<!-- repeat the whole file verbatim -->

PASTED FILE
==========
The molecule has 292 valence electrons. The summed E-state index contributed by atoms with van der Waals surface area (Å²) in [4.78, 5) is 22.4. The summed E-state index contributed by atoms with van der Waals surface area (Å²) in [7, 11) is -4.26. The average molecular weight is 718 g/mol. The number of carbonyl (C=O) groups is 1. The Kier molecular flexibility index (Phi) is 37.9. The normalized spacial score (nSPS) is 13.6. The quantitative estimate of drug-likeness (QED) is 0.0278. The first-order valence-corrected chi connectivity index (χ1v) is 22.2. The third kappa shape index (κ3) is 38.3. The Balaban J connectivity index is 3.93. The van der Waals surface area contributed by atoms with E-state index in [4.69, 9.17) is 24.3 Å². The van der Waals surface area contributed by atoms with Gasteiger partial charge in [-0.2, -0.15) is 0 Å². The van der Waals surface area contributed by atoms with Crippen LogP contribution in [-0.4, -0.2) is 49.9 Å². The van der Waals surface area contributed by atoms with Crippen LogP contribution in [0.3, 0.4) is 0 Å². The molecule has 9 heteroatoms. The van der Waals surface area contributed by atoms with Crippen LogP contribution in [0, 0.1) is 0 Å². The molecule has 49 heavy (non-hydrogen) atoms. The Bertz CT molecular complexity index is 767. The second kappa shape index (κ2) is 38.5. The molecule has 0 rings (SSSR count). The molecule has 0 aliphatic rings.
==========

The molecule has 292 valence electrons. The summed E-state index contributed by atoms with van der Waals surface area (Å²) in [4.78, 5) is 22.4. The summed E-state index contributed by atoms with van der Waals surface area (Å²) in [7, 11) is -4.26. The average molecular weight is 718 g/mol. The number of carbonyl (C=O) groups is 1. The Kier molecular flexibility index (Phi) is 37.9. The normalized spacial score (nSPS) is 13.6. The quantitative estimate of drug-likeness (QED) is 0.0278. The first-order valence-corrected chi connectivity index (χ1v) is 22.2. The third kappa shape index (κ3) is 38.3. The Balaban J connectivity index is 3.93. The van der Waals surface area contributed by atoms with E-state index in [4.69, 9.17) is 24.3 Å². The van der Waals surface area contributed by atoms with Gasteiger partial charge in [-0.2, -0.15) is 0 Å². The van der Waals surface area contributed by atoms with Crippen LogP contribution in [-0.4, -0.2) is 49.9 Å². The van der Waals surface area contributed by atoms with Crippen LogP contribution in [0.3, 0.4) is 0 Å². The molecule has 9 heteroatoms. The van der Waals surface area contributed by atoms with Crippen LogP contribution in [0, 0.1) is 0 Å². The molecule has 49 heavy (non-hydrogen) atoms. The Bertz CT molecular complexity index is 767. The second kappa shape index (κ2) is 38.5. The molecule has 0 rings (SSSR count). The molecule has 0 aliphatic rings.